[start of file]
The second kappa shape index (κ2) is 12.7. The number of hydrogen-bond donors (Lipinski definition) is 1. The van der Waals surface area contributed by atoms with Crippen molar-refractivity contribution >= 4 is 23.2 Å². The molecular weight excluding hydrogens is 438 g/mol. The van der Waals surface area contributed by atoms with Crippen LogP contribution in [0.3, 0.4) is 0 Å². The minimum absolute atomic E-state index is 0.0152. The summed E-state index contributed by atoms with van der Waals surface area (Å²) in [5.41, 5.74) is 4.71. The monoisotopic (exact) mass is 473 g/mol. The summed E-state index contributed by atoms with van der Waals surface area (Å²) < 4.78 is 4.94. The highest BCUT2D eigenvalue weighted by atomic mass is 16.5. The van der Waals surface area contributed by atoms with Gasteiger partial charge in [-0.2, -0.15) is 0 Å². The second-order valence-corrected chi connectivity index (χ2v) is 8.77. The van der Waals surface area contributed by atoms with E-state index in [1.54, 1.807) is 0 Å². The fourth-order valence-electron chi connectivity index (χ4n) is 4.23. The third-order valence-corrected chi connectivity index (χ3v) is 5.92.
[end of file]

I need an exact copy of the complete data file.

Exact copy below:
The second kappa shape index (κ2) is 12.7. The number of hydrogen-bond donors (Lipinski definition) is 1. The van der Waals surface area contributed by atoms with Crippen molar-refractivity contribution >= 4 is 23.2 Å². The molecular weight excluding hydrogens is 438 g/mol. The van der Waals surface area contributed by atoms with Crippen LogP contribution in [0.3, 0.4) is 0 Å². The minimum absolute atomic E-state index is 0.0152. The summed E-state index contributed by atoms with van der Waals surface area (Å²) in [5.41, 5.74) is 4.71. The monoisotopic (exact) mass is 473 g/mol. The summed E-state index contributed by atoms with van der Waals surface area (Å²) < 4.78 is 4.94. The highest BCUT2D eigenvalue weighted by atomic mass is 16.5. The van der Waals surface area contributed by atoms with Gasteiger partial charge in [-0.2, -0.15) is 0 Å². The second-order valence-corrected chi connectivity index (χ2v) is 8.77. The van der Waals surface area contributed by atoms with E-state index in [1.54, 1.807) is 0 Å². The fourth-order valence-electron chi connectivity index (χ4n) is 4.23. The third-order valence-corrected chi connectivity index (χ3v) is 5.92.